The 21 year-old Victorian Institute of Sport scholarship holder was Australia’s first female Olympic climber when the sport made its entrance in Tokyo, and she proved untouchable in the weekend competition.
The medal events have doubled since the Tokyo Olympics, with the boulder and lead tandem, which is Mackenzie’s speciality, separated from the speed format. While speed climbing is a race against another climber, bouldering scores competitors scaling a fixed route in a set time, and lead climbing has them climbing as high as possible in a set time.
Mackenzie, who is a regular on the World Cup stage, showed her class in the top-eight final of the boulder and lead with a near-perfect score of 199.9 points out of the possible 200 on offer. The climber finished well clear of two other Australians, Maya Stasiuk (155.7) and Emily Scott (129.1), to secure an Olympic berth.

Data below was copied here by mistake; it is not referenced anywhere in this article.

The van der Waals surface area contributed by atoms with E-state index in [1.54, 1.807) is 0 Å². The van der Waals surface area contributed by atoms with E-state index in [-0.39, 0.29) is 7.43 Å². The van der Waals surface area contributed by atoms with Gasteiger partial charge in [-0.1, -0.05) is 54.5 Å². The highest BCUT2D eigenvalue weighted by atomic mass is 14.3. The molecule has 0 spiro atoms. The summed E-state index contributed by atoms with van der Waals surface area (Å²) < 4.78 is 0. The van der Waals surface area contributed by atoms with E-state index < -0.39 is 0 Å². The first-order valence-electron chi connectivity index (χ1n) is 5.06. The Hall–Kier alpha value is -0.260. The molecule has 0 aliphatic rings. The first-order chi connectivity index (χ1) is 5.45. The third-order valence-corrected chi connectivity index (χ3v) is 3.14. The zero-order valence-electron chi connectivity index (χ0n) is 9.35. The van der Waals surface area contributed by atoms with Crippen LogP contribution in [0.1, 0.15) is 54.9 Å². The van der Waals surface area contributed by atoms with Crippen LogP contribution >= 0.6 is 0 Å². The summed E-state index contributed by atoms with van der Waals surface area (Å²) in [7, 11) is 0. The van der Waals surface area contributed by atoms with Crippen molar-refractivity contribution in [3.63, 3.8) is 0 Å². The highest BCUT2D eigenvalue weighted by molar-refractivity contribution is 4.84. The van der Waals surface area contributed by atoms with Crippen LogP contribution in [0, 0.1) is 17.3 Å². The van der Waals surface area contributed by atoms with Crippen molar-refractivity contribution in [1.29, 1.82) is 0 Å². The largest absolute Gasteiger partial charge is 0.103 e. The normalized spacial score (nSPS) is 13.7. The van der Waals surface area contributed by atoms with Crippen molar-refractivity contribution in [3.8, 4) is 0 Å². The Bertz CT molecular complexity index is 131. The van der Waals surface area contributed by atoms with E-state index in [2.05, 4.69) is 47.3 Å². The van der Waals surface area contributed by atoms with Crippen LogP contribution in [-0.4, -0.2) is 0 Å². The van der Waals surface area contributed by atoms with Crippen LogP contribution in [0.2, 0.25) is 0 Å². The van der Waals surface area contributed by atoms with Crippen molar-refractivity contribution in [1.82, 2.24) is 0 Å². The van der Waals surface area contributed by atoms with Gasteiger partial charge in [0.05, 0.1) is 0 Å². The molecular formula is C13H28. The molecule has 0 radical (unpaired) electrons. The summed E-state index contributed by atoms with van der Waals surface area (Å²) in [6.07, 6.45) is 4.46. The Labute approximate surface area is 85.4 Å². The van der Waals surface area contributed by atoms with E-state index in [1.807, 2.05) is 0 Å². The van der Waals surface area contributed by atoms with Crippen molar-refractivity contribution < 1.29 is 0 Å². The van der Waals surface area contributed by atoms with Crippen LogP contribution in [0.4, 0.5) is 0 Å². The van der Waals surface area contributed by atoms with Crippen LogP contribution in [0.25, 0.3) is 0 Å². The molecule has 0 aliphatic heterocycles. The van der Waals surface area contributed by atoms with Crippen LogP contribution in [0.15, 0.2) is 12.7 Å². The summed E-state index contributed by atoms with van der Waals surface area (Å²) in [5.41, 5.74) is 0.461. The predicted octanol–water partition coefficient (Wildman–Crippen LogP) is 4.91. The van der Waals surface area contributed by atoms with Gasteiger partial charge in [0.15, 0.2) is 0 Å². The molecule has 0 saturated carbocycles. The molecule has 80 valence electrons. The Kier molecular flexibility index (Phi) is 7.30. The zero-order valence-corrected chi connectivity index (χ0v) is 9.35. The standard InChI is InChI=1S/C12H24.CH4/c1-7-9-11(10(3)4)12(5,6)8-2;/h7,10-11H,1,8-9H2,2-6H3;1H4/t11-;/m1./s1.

The Melbourne climber said she was excited to compete in front of a crowd in Paris after being part of the COVID-19-impacted Games in Tokyo. Mackenzie used a climbing wall in her garage and land-based sprint training at the local field during lockdowns in the lead up to the Tokyo Games.
“I’m super excited to go to Paris,” Mackenzie said upon booking her ticket to France.
“There’s two things I am looking forward to at the Games - watching other sports is one because we didn’t get the chance to do that at the last Olympics, and secondly preparing properly. Because of the lockdowns my preparations last time around were not very enjoyable and not what I had wanted, and a crowd as well is definitely going to bring up the vibes.”